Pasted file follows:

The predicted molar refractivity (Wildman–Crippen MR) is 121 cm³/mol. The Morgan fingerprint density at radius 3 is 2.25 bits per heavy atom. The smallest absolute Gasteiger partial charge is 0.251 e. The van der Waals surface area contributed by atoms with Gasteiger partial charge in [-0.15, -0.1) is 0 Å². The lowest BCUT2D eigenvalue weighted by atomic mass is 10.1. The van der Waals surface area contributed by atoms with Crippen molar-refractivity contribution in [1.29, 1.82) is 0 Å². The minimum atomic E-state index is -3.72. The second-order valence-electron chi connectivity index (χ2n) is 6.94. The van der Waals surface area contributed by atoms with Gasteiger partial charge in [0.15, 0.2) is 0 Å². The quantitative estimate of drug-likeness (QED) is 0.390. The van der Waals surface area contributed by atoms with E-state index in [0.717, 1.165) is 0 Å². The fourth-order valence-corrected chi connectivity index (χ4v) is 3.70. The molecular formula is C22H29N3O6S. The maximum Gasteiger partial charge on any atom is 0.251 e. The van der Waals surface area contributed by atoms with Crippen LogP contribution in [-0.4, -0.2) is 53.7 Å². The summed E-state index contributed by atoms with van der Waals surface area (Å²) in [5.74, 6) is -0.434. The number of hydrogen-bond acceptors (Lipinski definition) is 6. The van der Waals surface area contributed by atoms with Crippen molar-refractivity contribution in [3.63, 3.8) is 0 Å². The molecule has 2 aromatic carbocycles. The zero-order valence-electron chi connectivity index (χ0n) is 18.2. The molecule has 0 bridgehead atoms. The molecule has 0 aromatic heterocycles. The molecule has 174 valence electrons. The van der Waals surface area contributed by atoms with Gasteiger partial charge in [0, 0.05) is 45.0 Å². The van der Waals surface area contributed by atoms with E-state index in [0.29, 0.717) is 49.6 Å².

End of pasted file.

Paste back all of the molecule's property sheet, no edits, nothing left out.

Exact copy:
The predicted molar refractivity (Wildman–Crippen MR) is 121 cm³/mol. The Morgan fingerprint density at radius 3 is 2.25 bits per heavy atom. The smallest absolute Gasteiger partial charge is 0.251 e. The van der Waals surface area contributed by atoms with Gasteiger partial charge in [-0.15, -0.1) is 0 Å². The lowest BCUT2D eigenvalue weighted by atomic mass is 10.1. The van der Waals surface area contributed by atoms with Crippen molar-refractivity contribution in [1.29, 1.82) is 0 Å². The minimum atomic E-state index is -3.72. The second-order valence-electron chi connectivity index (χ2n) is 6.94. The van der Waals surface area contributed by atoms with Gasteiger partial charge in [0.15, 0.2) is 0 Å². The quantitative estimate of drug-likeness (QED) is 0.390. The van der Waals surface area contributed by atoms with E-state index in [0.717, 1.165) is 0 Å². The fourth-order valence-corrected chi connectivity index (χ4v) is 3.70. The molecular formula is C22H29N3O6S. The maximum Gasteiger partial charge on any atom is 0.251 e. The van der Waals surface area contributed by atoms with Crippen LogP contribution in [-0.4, -0.2) is 53.7 Å². The summed E-state index contributed by atoms with van der Waals surface area (Å²) in [5.74, 6) is -0.434. The number of hydrogen-bond acceptors (Lipinski definition) is 6. The van der Waals surface area contributed by atoms with Crippen molar-refractivity contribution in [3.63, 3.8) is 0 Å². The molecule has 2 aromatic carbocycles. The zero-order valence-electron chi connectivity index (χ0n) is 18.2. The molecule has 0 bridgehead atoms. The molecule has 0 aromatic heterocycles. The molecule has 174 valence electrons. The van der Waals surface area contributed by atoms with Gasteiger partial charge in [0, 0.05) is 45.0 Å². The van der Waals surface area contributed by atoms with E-state index in [0.29, 0.717) is 49.6 Å².